The effect of alcohol and repetition at encoding on implicit and explicit false memories

Garfinkel, S.N., Dienes, Zoltán and Duka, Theodora (2006) The effect of alcohol and repetition at encoding on implicit and explicit false memories. Psychopharmacology, 188 (4). pp. 498-508. ISSN 0033-3158

Download (118kB) | Preview


Rationale Alcohol impairs explicit memory, whilst leaving implicit memory relatively intact. Less is known about its effects on false memories. Aim The present study examines the effects of alcohol on explicit and implicit false memories using study list repetition as a tool for modulating learning at encoding. Methods Thirty-two participants were given either an alcohol (0.6 g/kg) or placebo beverage before undergoing an encoding phase consisting of 10 lists of nine associated words (veridical items). Each list was associated to a word, which was not presented at encoding (semantically associated non-studied lure; critical item), serving as the measure for false memory. Half of the lists were presented once, and half were repeated three times. The next day, participants underwent an implicit (stem completion and post hoc awareness measurements), and an explicit (free recall) task. Results Alcohol decreased veridical and false explicit memory for singularly presented lists compared to placebo; no group difference existed for repeated lists. Implicit veridical memory was not affected by alcohol. Awareness memory measures demonstrated in placebo participants an increased ability with repetition in rejecting false memories. The reverse was found in intoxicated participants who with repetition accepted more false memories. Conclusion Alcohol appears to decrease semantic activation leading to a decline in false memories. Increased learning with repetition, which increases the rejection of false memories under placebo, is reversed under alcohol leading to a decrease in rejection of false memories. The latter effect of alcohol may be due to its ability to impair monitoring processes established at encoding.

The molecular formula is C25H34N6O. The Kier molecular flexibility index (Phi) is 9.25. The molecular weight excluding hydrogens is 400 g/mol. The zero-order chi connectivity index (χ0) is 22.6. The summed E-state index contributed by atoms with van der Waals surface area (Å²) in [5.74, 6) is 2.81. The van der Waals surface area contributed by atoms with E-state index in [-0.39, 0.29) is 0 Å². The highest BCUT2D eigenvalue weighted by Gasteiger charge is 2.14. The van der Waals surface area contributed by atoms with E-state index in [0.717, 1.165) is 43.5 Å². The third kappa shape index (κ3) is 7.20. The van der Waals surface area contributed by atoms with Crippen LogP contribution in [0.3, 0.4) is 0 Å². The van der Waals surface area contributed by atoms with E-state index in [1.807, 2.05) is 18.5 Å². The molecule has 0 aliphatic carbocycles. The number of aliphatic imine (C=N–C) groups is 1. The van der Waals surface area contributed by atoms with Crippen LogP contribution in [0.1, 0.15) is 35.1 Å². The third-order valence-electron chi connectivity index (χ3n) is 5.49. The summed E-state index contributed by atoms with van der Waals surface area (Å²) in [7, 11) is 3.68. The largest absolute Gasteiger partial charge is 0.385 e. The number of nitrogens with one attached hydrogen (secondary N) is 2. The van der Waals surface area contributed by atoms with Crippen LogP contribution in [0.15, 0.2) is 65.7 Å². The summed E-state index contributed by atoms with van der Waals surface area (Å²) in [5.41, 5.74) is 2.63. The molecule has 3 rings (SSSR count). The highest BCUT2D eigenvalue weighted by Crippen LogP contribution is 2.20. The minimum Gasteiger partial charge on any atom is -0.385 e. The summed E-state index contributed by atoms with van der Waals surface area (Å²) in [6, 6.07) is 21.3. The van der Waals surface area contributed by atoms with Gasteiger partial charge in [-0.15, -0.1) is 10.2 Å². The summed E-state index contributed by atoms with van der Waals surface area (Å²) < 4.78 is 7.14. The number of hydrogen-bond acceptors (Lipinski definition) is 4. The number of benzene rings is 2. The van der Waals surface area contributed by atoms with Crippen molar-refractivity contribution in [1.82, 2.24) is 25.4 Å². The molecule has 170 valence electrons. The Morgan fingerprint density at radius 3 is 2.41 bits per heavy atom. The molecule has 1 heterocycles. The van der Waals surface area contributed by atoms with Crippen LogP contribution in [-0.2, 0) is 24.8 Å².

Item Type: Article
Schools and Departments: School of Psychology > Psychology
Depositing User: Zoltan Dienes
Date Deposited: 06 Feb 2012 15:39
Last Modified: 06 Mar 2017 11:30

View download statistics for this item

📧 Request an update